The keyboard presented a bigger challenge then we would have expected. By doing a little research, we knew how the PS/2 keyboard worked. With 6 output pins in the device, only four of them were used: Vcc, ground, clock, and data. The PS/2 keyboard works by supplying power and ground to the keyboard (the recommended values are 5V at 300mA, but we supplied 7.5V at approximately 500mA). Once a key is pressed, the keyboard generates is own clock signal and a data signal that it passes through the respective lines. In order to decode which key was pressed, the host must read the data line on the falling edge of the clock. In all, 11 bits of data are collected per key stroke. The scan code syntax is 1 start bit, 8 data bits, 1 parity bit, and 1 stop bit. The 8 data bits are passed in with least significant bit first, which means essentially that the scan code is “backwards” from what a normal human was expect. In addition, both lines float high when idle (so the start bit is always logic 0 to signal the start of a data stream). The keyboard clock is not an accurate crystal. The published data shows that a keyboard clock cycles approximately 10-16 KHz. This translates to roughly 60-100us periods or an average of 80us. If a key stroke is pressed from for a designated amount of time, the key starts to send repeat patterns to the host (so the key will start to replicated very quickly to the host machine). If the key is released, the keyboard sends a known “break” command to the host (0xF0) followed by the key that was just released. This creates at least 22 bits for the ending sequence of the keyboard. Because we are using our keyboard in a very limited function (all 26 alphabetical keys, both the top-row and keypad numbers, and miscellaneous buttons such as enter, asterisk, divide, period, etc.) we did not deal with any of the “strange” scan code keys (such as break/pause, which has a 64-bit scan code). In addition, we were not too concerned with the fidelity of the scan codes, so we do not worry about the start, parity, and stop bits. Also, since the user should not be pressing more than one button down at a time, we also ignored the break code and its corresponding bits at the end. This essentially leaves us with 8 bits of real data, of which our only task is to flip the bits (to put MSB on the left end of the array and LSB on the right end) and then compared to an array look-up table. The keyboard input was read using a 10us interrupt on the Mega32. The interrupt would poll the keyboard input line (A2 for clock, A3 for data) to check and see if the clock line was low. If the clock line was low, then it would accept the data value on the data line into an array. We polled the line every 10us to over-sample the keyboard on purpose. Because of the variability in the keyboard clock, we would not count on an 80us interrupt to achieve enough accuracy. Because the PS/2 keyboard is a male connector, we used a female-to-female PS/2 gender changer adaptor that changed the PS/2 keyboard connector into a female connector; the adaptor allowed us to easily connect wires to the PS/2 keyboard and to integrate with the STK-500 board.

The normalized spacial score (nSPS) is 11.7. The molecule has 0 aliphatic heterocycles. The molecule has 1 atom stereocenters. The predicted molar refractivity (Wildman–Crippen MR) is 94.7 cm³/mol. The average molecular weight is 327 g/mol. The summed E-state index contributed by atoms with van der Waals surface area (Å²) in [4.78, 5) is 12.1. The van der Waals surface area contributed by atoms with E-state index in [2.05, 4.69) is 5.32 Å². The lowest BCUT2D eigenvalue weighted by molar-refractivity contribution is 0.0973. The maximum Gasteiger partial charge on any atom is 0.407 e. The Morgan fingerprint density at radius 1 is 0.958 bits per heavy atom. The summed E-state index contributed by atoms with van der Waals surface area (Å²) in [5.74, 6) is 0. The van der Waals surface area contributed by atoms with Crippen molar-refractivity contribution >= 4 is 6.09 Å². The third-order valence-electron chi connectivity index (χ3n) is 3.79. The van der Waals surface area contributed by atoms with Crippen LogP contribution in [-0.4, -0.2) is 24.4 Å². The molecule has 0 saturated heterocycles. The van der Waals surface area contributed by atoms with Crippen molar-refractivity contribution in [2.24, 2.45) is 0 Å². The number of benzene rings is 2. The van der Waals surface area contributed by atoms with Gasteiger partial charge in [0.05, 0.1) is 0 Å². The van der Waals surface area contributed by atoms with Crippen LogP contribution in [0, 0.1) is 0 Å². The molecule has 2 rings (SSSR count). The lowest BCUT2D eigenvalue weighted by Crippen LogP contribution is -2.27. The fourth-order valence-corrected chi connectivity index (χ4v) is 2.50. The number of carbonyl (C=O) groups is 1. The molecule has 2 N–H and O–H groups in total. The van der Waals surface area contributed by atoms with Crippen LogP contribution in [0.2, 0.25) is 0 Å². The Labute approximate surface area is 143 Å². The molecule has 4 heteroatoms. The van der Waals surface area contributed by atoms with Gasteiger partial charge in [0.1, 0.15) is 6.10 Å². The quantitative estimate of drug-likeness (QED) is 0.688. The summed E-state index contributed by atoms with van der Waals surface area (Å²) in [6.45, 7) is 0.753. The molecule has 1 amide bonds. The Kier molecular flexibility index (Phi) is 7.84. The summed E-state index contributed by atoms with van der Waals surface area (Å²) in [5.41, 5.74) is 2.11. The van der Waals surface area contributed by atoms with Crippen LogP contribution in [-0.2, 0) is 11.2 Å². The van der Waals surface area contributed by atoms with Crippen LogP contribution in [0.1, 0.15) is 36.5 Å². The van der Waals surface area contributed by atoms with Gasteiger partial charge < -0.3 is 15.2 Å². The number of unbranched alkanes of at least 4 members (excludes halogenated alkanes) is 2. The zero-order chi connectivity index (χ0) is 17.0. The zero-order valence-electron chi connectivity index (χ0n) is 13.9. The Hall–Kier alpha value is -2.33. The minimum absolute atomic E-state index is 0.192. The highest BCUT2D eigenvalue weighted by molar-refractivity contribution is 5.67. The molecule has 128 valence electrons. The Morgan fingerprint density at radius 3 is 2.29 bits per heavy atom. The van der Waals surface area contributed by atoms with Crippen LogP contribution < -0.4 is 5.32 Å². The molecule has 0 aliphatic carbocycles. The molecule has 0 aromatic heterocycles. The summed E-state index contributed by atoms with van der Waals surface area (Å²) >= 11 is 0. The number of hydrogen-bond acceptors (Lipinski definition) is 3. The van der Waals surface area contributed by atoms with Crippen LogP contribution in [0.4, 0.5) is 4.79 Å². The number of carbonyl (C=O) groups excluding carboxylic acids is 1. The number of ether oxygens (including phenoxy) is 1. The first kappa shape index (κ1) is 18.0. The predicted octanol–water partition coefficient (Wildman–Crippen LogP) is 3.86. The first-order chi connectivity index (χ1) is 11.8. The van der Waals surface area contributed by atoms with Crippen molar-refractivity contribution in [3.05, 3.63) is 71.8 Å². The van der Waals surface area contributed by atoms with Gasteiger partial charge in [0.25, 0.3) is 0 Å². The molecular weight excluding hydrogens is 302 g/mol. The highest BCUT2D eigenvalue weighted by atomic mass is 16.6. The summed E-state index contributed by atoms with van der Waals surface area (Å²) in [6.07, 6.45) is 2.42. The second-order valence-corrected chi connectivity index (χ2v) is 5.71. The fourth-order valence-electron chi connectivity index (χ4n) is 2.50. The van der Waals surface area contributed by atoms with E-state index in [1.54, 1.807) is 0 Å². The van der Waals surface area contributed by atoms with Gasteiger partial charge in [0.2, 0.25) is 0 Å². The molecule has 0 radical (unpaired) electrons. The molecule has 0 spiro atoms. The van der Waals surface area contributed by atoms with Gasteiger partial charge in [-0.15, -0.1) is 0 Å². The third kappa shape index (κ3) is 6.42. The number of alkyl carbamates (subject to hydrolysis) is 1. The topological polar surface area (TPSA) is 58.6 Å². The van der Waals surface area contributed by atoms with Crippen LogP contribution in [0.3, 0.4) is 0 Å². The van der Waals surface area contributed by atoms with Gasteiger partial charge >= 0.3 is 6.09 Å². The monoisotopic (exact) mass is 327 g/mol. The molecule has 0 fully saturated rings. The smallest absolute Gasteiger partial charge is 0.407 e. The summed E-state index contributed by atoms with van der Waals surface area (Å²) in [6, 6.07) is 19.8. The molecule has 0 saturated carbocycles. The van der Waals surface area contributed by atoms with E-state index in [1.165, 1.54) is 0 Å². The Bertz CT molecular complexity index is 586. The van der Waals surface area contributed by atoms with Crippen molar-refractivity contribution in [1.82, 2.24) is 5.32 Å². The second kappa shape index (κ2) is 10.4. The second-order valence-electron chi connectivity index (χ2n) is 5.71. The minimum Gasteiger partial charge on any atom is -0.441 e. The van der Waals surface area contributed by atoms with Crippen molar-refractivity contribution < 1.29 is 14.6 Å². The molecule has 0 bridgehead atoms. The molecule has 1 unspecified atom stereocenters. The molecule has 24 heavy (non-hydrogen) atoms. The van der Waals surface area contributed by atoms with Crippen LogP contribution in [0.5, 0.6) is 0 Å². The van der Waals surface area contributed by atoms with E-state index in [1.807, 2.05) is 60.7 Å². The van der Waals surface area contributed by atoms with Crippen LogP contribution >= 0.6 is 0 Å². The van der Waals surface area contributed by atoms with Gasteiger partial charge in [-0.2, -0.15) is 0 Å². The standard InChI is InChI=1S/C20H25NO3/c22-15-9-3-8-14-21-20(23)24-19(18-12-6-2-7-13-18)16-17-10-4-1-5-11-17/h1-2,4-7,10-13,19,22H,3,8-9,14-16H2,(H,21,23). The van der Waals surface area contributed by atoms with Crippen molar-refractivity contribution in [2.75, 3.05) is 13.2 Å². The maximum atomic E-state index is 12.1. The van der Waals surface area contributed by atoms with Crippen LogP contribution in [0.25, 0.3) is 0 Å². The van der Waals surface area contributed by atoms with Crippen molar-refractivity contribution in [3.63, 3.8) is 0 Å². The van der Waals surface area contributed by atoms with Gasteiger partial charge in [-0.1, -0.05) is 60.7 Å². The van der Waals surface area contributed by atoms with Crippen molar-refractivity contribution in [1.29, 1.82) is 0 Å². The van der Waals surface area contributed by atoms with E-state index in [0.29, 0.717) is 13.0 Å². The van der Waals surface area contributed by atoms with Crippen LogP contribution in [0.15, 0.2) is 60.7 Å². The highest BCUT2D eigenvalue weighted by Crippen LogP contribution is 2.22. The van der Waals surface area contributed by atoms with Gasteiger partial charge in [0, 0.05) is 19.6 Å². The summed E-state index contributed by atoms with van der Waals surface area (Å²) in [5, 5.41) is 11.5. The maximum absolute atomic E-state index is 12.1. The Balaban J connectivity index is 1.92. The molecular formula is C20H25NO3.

The STK-500 board has a number of built-in handy devices that our calculator ended up not using. One extremely useful component was the LED array, which we used to detect which state our software state machine was in, in addition to debugging initializing problems. The STK-500 also had an interface with the computer (Hypertrm) via an RS-232 cable. We also used Hypertrm extensively in our initial development, but in the final product, we opted to move everything onto the LCD display to decrease on the number of peripherals and dependencies that the graphing calculator would have. Lastly, another convenience that the STK-500 afforded us was readily available “ports” that we could plug our external devices such as the LCD and keyboard into. Aside from that, the decision not to use a smaller Mega32-only board was that the difference in price ($2 net change) was not a suitable tradeoff. Otherwise, the only real component we used on the STK-500 board was the Mega32 chip.
|Standard PS/2 Keyboard||Free|
|PS/2 Gender Changer||Free|
|Color LCD 128×128 Nokia Knock-off||$19.95|
|LCD Carrier Board||$14.95|
|STK-500 (with Mega32)||$15|
|Power supply (3V)||$5|
For more detail: Graphing calculator Using Atmel Mega32